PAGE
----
Regenerative flour could save over three million tonnes of carbon by 2030


New figures from Zero Carbon Forum and Wildfarmed highlight how hospitality can reduce carbon footprints and build resilience against failing food systems and price fluctuations.

The new data finds that 3.6 million tonnes of carbon could be saved by 2030 if every operator across the UK hospitality and brewing sectors make the switch to regenerative flour and barley. That’s the same as cancelling more than 5.5 million one-way flights between London and New York. 

Zero Carbon Forum and Wildfarmed are urging operators to join their regenerative mission, pointing out that the new research underscores how simple changes in hospitality supply chains can make a significant difference to the future resilience of the food system as well as organisations’ net zero targets.



The problem? 

Zero Carbon Forum’s benchmark data found that flour and barley production is responsible for 2.5% of the hospitality and brewing sectors’ emissions. The food and drink sector as a whole is responsible for 35% of the UK’s emissions. This means a move to flour produced through regenerative farming could play a critical role in helping the food and drink sector meet the demands of a 1.5C world.

The news comes at a time when extreme weather, oscillating between unseasonal drought and heavy rainfall leading to flooding and warming average temperatures are putting food systems at risk, with crops underwater, depleted harvests and higher costs for farmers, operators and consumers.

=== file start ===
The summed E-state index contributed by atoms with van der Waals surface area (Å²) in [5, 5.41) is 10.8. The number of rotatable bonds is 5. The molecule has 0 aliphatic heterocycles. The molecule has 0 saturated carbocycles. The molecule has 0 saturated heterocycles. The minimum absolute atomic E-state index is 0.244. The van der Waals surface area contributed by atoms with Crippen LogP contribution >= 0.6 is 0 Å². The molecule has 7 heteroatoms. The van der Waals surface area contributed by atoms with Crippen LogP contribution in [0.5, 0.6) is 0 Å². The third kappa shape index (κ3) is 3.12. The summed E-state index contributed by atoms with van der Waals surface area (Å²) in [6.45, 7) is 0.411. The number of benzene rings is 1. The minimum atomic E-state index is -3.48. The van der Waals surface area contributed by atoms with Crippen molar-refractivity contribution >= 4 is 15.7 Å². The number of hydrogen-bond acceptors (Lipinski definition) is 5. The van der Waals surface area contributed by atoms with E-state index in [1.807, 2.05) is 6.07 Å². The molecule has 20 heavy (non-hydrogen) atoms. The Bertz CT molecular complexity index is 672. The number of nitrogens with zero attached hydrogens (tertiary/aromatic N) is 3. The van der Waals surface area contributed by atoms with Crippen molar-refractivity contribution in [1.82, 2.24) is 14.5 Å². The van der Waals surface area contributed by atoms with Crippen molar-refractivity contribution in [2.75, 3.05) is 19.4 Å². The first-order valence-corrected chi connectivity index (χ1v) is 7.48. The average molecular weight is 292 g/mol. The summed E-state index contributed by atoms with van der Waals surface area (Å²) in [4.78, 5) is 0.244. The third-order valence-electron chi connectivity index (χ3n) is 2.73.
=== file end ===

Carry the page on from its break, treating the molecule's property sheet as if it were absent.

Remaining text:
How regenerative farming helps 

Zero Carbon Forum’s calculations found that if operators switched their wheat and barley to regenerative farming, by 2030 the sector could save over 3.6 million tonnes of carbon, by both reducing inputs and sequestering more carbon in the soil.

That’s because healthy soil can hold three times as much carbon as the atmosphere, but as soil health declines, so does its ability to absorb carbon.

Regenerative farming is all about restoring soil health by growing crops alongside companion crops, not adding pesticides to the growing crop, integrating livestock, and using observation and nutrition. This all puts more life-giving nutrients back into the soil and wheat while boosting biodiversity.

Mitigating present and future emissions through a regenerative approach allows farmers to protect their crops and helps operators become more resilient against price fluctuations and supply chain disruptions, safeguarding food systems from the impacts of climate change.


Wildfarmed has developed a community of 600+ farmers, restaurants and bakeries across the UK working together to fix what it describes as our “broken food system,” and partnering with some major retailers and brands, such as Waitrose and M&S.

It has also created the Wildfarmed Regenerative Standards, the UK’s first third-party audited regenerative standards for arable farmers. 

Zero Carbon Forum is a non-profit organisation which builds on over 10 years of carbon reduction collaboration in the UK’s hospitality and brewing sectors. It enables members to reach their decarbonisation targets faster, more efficiently and more cost effectively than acting alone. 

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